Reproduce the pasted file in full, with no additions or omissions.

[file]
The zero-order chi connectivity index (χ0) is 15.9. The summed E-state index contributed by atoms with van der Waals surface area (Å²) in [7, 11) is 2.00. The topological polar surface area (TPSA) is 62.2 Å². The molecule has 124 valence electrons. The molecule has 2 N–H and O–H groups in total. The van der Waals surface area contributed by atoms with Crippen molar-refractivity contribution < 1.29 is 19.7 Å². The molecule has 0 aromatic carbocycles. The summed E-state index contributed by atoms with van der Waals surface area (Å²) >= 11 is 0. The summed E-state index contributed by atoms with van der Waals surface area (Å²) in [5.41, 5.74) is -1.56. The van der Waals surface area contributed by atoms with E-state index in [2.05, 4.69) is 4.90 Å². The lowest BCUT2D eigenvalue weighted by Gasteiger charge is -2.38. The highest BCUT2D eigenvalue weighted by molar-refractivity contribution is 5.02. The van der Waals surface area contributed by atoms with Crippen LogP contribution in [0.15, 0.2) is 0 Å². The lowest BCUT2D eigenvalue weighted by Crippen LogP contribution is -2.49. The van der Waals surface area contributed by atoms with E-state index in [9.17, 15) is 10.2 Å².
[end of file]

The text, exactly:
The zero-order chi connectivity index (χ0) is 15.9. The summed E-state index contributed by atoms with van der Waals surface area (Å²) in [7, 11) is 2.00. The topological polar surface area (TPSA) is 62.2 Å². The molecule has 124 valence electrons. The molecule has 2 N–H and O–H groups in total. The van der Waals surface area contributed by atoms with Crippen molar-refractivity contribution < 1.29 is 19.7 Å². The molecule has 0 aromatic carbocycles. The summed E-state index contributed by atoms with van der Waals surface area (Å²) >= 11 is 0. The summed E-state index contributed by atoms with van der Waals surface area (Å²) in [5.41, 5.74) is -1.56. The van der Waals surface area contributed by atoms with E-state index in [2.05, 4.69) is 4.90 Å². The lowest BCUT2D eigenvalue weighted by Gasteiger charge is -2.38. The highest BCUT2D eigenvalue weighted by molar-refractivity contribution is 5.02. The van der Waals surface area contributed by atoms with Crippen LogP contribution in [0.15, 0.2) is 0 Å². The lowest BCUT2D eigenvalue weighted by Crippen LogP contribution is -2.49. The van der Waals surface area contributed by atoms with E-state index in [9.17, 15) is 10.2 Å².